Making risotto is one of those kitchen tasks that is widely reputed to be much more difficult than it actually is. It just requires a little bit of attention. And lots of stirring. Therefore with just a little effort you can serve a dish that is a lot impressive. And also tasty.
Yes, we know that you are “supposed” to stir risotto constantly, but the truth is that you just want to keep the grains moving enough that they don’t stew in the liquid. Frequently, or slightly more than occasionally, is fine. Just keep an eye on it.
There’s two ways to go with the wine for this mushroom risotto recipe. You can choose either a big jammy Zinfandel for a fruitier flavor or go for something like a red Burgundy to boost the earthiness of the wild mushrooms. Either way you can’t lose.
- 4 1/2 cups chicken stock, hot
- 1/4 cup olive oil
- 2 cups assorted wild mushrooms, such as shiitake, porcini and morels
- 1 small onion, finely chopped
- 1 1/2 cups arborio rice
- 1/2 cup red wine
- 2 tablespoons unsalted butter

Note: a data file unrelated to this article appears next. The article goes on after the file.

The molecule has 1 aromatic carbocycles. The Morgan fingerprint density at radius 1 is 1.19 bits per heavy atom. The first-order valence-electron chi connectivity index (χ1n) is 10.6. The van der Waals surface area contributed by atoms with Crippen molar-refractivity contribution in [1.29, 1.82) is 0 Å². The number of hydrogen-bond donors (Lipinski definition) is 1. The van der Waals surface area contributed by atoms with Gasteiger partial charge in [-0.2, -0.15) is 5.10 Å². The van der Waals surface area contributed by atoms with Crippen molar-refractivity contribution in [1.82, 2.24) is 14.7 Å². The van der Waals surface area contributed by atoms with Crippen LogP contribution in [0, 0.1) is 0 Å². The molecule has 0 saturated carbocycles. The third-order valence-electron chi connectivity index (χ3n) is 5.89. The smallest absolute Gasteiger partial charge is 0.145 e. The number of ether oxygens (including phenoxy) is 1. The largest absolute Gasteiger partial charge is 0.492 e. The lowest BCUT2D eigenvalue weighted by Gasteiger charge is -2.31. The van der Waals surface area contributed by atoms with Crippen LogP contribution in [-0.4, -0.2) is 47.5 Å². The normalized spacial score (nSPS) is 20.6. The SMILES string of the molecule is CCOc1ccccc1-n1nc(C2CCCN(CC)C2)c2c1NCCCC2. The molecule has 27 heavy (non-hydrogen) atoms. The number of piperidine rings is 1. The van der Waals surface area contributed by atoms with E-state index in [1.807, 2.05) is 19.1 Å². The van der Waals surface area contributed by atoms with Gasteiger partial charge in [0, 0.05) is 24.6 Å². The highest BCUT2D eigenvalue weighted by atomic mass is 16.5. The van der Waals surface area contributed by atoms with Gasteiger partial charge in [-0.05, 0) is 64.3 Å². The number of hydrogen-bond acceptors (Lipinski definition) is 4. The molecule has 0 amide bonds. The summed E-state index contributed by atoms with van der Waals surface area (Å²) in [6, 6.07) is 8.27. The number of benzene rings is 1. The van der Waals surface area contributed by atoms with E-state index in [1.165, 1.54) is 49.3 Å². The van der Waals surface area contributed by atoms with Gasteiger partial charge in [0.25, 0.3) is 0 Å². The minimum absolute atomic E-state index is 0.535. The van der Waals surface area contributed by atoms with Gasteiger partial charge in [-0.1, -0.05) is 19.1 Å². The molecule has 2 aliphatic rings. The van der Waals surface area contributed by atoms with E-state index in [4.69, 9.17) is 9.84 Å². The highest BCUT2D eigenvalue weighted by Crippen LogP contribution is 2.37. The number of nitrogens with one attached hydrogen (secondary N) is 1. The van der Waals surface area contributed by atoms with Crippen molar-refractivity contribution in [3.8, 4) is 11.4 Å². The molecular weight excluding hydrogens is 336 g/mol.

- 1/2 cup Parmesan cheese, freshly grated
- 2 tablespoons marjoram, chopped
- In a large, heavy-bottomed pot over medium heat add 2 tablespoons of the olive oil. Add the mushrooms and saute until the mushrooms have release their liquid, 2 to 3 minutes. Remove the mushrooms with a slotted spoon and place in a bowl. Set aside.
- Add the remaining 2 tablespoons olive oil to the pot. Add the onion and cook until translucent, about 4 minutes. Add the rice and stir to coat, cooking for about 1 minute to toast.
- Add half the red wine and reduce by half. Add 1 cup chicken stock and simmer until the liquid is completely absorbed. Repeat with the remaining chicken stock, 1 cup at a time, adding another cup only when liquid is completely absorbed. Add the remaining red wine and simmer for another 15 minutes or until liquid is absorbed.
- Remove from the heat. Fold in the butter, sauteed mushrooms, Parmesan, and marjoram and season with salt and pepper.
*This dish can be made in 20 minutes active cooking time, if you don’t include the time in between adding the stock. If it’s your first time making risotto you may want to give yourself some leeway and set aside 30 minutes to be on the safe side.